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Can I be sued for lost wages if there was no injuries?

Discussion in 'Auto Accidents, Injuries' started by Artbell, Jan 12, 2014.

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  1. Artbell

    Artbell Law Topic Starter New Member

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    I hit a parked car in texas. No one was in the vehicle. My insurance coverage was not enough to pay to fix the vehicle.

    The lady is during me for the remainder. Which I understand.

    She is also sueing me for other things like missing work, having her kid dropped from day care, getting fired from work, pain and suffering due to not having a vehicle.

    I understand being sued for the damages to the vehicle but not the other stuff. Can she get a judgement for things other than the car. No one was injured as the vehicle was vacant.

    I have no assessts besides my car as I am 18 and have no job.
     
  2. Proserpina

    Proserpina Moderator

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    Yes, she can.

    Whether or not she'll succeed, we cannot guess.
     
  3. Betty3

    Betty3 Super Moderator

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    She can sue you - what she will get the judgment for & the amt. we do not know. However; if you have little or no assets, there may not be anything she can collect the judgment from. Judgments are usually for a fairly long period of time though. They also can generally be renewed so you may have some assets in the future she can collect from before the SOL runs out.
     
  4. army judge

    army judge Super Moderator

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    First of all, as a defendant in small claims court (JP usually), you have the RIGHT to be sued in the JP COURT that presides over the PLACE & PRECINCT in the county where you reside.

    If she's NOT suing you in the correct court, (verify PLACE & PRECINCT in the COUNTY where you reside), you can appear and request the matter to be dismissed.

    Many plaintiffs bring the suit before the incorrect venue!

    Okay, this will acquaint you with the small claims process in Texas.

    http://www.dallascounty.org/department/jpcourts/3-1/start.php#when

    If you're smart, you'll ask for a jury trial. Either party can request a jury to be empaneled in Texas. It'll cost you no more, win or lose.

    You're entitled to a jury for most court matters in Texas according to our constitution.





    Some of those things she can't recover against you, even if she can prove their loss.

    Missing work, sorry....
    Dropping her kid at day care, no way, no how.
    Suffering for having no car, nope.
    She could recoup a rental car, while hers was in the body shop.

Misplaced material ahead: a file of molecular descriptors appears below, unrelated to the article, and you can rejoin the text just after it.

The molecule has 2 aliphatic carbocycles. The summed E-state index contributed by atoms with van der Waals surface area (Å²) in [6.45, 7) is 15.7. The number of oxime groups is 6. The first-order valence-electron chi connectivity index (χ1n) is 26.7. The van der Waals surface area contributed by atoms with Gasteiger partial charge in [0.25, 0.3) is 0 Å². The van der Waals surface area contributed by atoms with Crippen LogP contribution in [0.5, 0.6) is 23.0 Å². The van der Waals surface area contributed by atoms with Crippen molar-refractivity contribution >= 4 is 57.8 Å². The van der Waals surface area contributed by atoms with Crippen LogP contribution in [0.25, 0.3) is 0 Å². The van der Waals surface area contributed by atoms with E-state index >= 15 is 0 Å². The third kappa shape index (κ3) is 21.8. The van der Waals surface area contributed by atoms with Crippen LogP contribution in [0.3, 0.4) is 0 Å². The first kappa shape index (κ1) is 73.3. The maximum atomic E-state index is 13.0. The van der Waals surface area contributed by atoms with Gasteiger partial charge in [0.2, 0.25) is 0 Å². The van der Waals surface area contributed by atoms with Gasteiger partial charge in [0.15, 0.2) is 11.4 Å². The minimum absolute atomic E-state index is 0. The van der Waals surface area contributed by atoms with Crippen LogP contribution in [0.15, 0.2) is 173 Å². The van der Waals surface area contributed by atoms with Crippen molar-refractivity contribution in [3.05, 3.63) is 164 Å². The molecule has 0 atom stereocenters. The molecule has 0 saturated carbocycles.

Shhh, don't tell her.
    Getting fired, that's HER problem, not yours.
    She'll recoup SOME of the difference in what your insurance didn't cover.
    If you are smart, get a notarized affidavit and a letter from your insurance indicating why they paid say only $2,500 and she claimed $6,000 of damages.
    Usually people like this greedy goat are scamming unsuspecting suckers.
    Your insurance company can help you.
     
    Last edited: Jan 12, 2014
  5. Betty3

    Betty3 Super Moderator

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    I verified & the SOL on a judgment is 10 years in Tx. & can be renewed.
     
  6. disagreeable

    disagreeable Well-Known Member

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    As mentioned in another forum, she may have waived her right to sue you, by accepting the settlement from your insurance.
     
  7. army judge

    army judge Super Moderator

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    Thnk you, sometimes you guess right, sometimes you guess wrong.

    The world is soooo confusing for an old country boy.
     
  8. Betty3

    Betty3 Super Moderator

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    I would verify with your ins. co. if she signed a release of any further liability on your part in exchange for any money she received.
     
  9. Proserpina

    Proserpina Moderator

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    Let's remember that his wages cannot be garnished in the state of Texas - criminal acts notwithstanding.
     
  10. Betty3

    Betty3 Super Moderator

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    OP has no current wages/income anyway but I assume this will change since OP is currently only 18. Wages can also be garnished for some exceptions such as child support, taxes, & some student loans in Tx. Even though wages can't be garnished in Tx. (except for the exceptions), there are non-exempt assets that can be "seized" to satisfy a judgment - OP may have some of these assets in the future.

    Texas is a rather debt friendly state.
     
  11. army judge

    army judge Super Moderator

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    Texas and Florida are THE two most debtor friendly states.

    Wages can't be touched and there are many other assets that are constitutionally protected.
     
  12. Betty3

    Betty3 Super Moderator

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    Yes, I know. They are the states to be if you are sued & a judgment issued against you.
     

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